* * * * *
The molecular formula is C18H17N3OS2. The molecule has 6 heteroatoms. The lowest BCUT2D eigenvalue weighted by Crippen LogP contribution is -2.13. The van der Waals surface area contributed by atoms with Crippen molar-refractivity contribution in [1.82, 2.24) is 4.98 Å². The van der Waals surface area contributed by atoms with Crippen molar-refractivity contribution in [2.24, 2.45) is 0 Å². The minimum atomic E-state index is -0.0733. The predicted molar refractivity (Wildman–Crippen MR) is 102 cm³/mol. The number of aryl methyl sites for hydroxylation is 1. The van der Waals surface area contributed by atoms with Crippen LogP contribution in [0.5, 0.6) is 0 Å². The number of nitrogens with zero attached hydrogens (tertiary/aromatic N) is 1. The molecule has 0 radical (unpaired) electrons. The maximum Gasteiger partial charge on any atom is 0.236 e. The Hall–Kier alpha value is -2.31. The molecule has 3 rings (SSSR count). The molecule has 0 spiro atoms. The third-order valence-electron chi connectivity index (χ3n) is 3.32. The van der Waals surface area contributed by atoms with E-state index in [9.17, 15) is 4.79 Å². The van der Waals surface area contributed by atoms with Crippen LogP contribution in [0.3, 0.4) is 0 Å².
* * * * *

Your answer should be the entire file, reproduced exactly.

The molecular formula is C18H17N3OS2. The molecule has 6 heteroatoms. The lowest BCUT2D eigenvalue weighted by Crippen LogP contribution is -2.13. The van der Waals surface area contributed by atoms with Crippen molar-refractivity contribution in [1.82, 2.24) is 4.98 Å². The van der Waals surface area contributed by atoms with Crippen molar-refractivity contribution in [2.24, 2.45) is 0 Å². The minimum atomic E-state index is -0.0733. The predicted molar refractivity (Wildman–Crippen MR) is 102 cm³/mol. The number of aryl methyl sites for hydroxylation is 1. The van der Waals surface area contributed by atoms with Crippen LogP contribution in [0.5, 0.6) is 0 Å². The number of nitrogens with zero attached hydrogens (tertiary/aromatic N) is 1. The molecule has 0 radical (unpaired) electrons. The maximum Gasteiger partial charge on any atom is 0.236 e. The Hall–Kier alpha value is -2.31. The molecule has 3 rings (SSSR count). The molecule has 0 spiro atoms. The third-order valence-electron chi connectivity index (χ3n) is 3.32. The van der Waals surface area contributed by atoms with E-state index in [9.17, 15) is 4.79 Å². The van der Waals surface area contributed by atoms with Crippen LogP contribution in [0.3, 0.4) is 0 Å².